By Nathalie Hardy • Columnist • 

Battle over berm continues in Salem

While the arguments presented to the Court of Appeals Thursday morning were technical and complicated, the berm issue itself is simple: If Riverbend Landfill can’t expand its capacity, it is expected to run out of room sometime next year, forcing it to close.

The mechanically stabilized earthen berm would provide space for another 1 million cubic yards of waste, according to the company. Securing Department of Environmental Quality approval for the 40-foot berm is, therefore, critical to its continued operation.

In addition to waiting for Thursday’s LUCS appeal to work it’s way through the legal system, the landfill’s ability to withstand a major earthquake has come under scrutiny at the instigation of the state Department of Geology and Mineral Industries. In a Jan. 16 letter to the DEQ, Director Vicki S. McConnell said, “We recommend that DEQ consider in designs for expansion to this landfill the magnitude 9.0 Cascadia Subduction Zone earthquake.”

Landfill neighbor and leading opponent Ramsey McPhillips applauded the move. He said he didn’t understand why DOGAMI hadn’t weighed in sooner.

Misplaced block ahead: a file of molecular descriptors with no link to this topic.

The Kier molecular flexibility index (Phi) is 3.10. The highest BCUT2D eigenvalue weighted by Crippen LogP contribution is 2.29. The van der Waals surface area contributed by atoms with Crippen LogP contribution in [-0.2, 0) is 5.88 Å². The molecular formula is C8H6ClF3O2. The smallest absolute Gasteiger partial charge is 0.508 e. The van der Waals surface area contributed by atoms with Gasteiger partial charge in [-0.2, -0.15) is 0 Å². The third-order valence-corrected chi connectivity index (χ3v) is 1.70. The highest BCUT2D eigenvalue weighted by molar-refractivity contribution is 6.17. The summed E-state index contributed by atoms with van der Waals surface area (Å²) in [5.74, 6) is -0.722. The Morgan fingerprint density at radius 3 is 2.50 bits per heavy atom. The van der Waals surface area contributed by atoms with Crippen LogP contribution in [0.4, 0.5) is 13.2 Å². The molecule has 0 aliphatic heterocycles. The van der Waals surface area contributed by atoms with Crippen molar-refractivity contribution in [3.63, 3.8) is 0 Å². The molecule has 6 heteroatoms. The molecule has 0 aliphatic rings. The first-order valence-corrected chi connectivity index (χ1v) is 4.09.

“The seismic modeling should have gone to DOGAMI long ago,” McPhillips said. “Riverbend Landfill is a massive pile of trash intertwined with complicated toxic-producing systems sitting on a river. If the liners fail, if the gas systems fail, if the leachate collection systems fail, Yamhill County and the South Yamhill River will be affected to a degree that we do not see coming back from for a very long, long time.

“It will be very costly. We need to get this right.”

Landfill spokeswoman Jackie Lang said the 11th-hour DOGAMI letter was unexpected. She termed it “just one more issue, just one more way for opponents to pose their question about seismic standards.”

She said, “We have been forthright and earnest in our efforts to prepare a complete application that answers all of the relevant questions and meets the criteria.”

DEQ permit engineer Bob Schwarz said staff from the two agencies met Wednesday on the seismic issue, the only one remaining to be resolved. He said they were expected to meet next week for additional discussion.

Schwarz said he anticipate a decision on the berm later this month.

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